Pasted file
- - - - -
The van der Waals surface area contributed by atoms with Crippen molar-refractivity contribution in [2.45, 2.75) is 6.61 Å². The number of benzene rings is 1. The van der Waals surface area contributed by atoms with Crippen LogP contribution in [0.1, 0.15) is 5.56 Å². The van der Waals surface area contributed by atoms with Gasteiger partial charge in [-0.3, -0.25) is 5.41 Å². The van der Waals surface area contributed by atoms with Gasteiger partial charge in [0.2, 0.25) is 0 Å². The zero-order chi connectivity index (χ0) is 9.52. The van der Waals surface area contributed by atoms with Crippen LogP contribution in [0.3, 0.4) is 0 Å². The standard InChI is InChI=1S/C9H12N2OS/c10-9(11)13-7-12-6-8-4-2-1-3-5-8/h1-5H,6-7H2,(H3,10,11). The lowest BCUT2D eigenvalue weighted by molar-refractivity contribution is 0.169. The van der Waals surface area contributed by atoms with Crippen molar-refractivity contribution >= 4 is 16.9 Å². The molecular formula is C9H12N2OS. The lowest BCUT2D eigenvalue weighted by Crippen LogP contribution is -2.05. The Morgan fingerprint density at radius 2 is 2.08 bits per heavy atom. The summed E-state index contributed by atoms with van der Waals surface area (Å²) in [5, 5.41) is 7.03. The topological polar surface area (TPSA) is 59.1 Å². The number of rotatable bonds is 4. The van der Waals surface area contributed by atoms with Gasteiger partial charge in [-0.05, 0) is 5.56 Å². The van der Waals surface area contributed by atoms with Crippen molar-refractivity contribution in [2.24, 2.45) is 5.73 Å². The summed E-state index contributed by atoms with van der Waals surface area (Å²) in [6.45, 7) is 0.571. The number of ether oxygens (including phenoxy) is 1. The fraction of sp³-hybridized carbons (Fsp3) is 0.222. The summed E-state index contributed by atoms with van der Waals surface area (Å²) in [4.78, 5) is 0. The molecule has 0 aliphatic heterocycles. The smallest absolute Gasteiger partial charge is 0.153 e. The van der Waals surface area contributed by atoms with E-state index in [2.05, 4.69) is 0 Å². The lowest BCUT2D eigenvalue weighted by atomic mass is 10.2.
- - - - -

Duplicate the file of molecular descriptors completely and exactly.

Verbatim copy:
The van der Waals surface area contributed by atoms with Crippen molar-refractivity contribution in [2.45, 2.75) is 6.61 Å². The number of benzene rings is 1. The van der Waals surface area contributed by atoms with Crippen LogP contribution in [0.1, 0.15) is 5.56 Å². The van der Waals surface area contributed by atoms with Gasteiger partial charge in [-0.3, -0.25) is 5.41 Å². The van der Waals surface area contributed by atoms with Gasteiger partial charge in [0.2, 0.25) is 0 Å². The zero-order chi connectivity index (χ0) is 9.52. The van der Waals surface area contributed by atoms with Crippen LogP contribution in [0.3, 0.4) is 0 Å². The standard InChI is InChI=1S/C9H12N2OS/c10-9(11)13-7-12-6-8-4-2-1-3-5-8/h1-5H,6-7H2,(H3,10,11). The lowest BCUT2D eigenvalue weighted by molar-refractivity contribution is 0.169. The van der Waals surface area contributed by atoms with Crippen molar-refractivity contribution >= 4 is 16.9 Å². The molecular formula is C9H12N2OS. The lowest BCUT2D eigenvalue weighted by Crippen LogP contribution is -2.05. The Morgan fingerprint density at radius 2 is 2.08 bits per heavy atom. The summed E-state index contributed by atoms with van der Waals surface area (Å²) in [5, 5.41) is 7.03. The topological polar surface area (TPSA) is 59.1 Å². The number of rotatable bonds is 4. The van der Waals surface area contributed by atoms with Gasteiger partial charge in [-0.05, 0) is 5.56 Å². The van der Waals surface area contributed by atoms with Crippen molar-refractivity contribution in [2.24, 2.45) is 5.73 Å². The summed E-state index contributed by atoms with van der Waals surface area (Å²) in [6.45, 7) is 0.571. The number of ether oxygens (including phenoxy) is 1. The fraction of sp³-hybridized carbons (Fsp3) is 0.222. The summed E-state index contributed by atoms with van der Waals surface area (Å²) in [4.78, 5) is 0. The molecule has 0 aliphatic heterocycles. The smallest absolute Gasteiger partial charge is 0.153 e. The van der Waals surface area contributed by atoms with E-state index in [2.05, 4.69) is 0 Å². The lowest BCUT2D eigenvalue weighted by atomic mass is 10.2.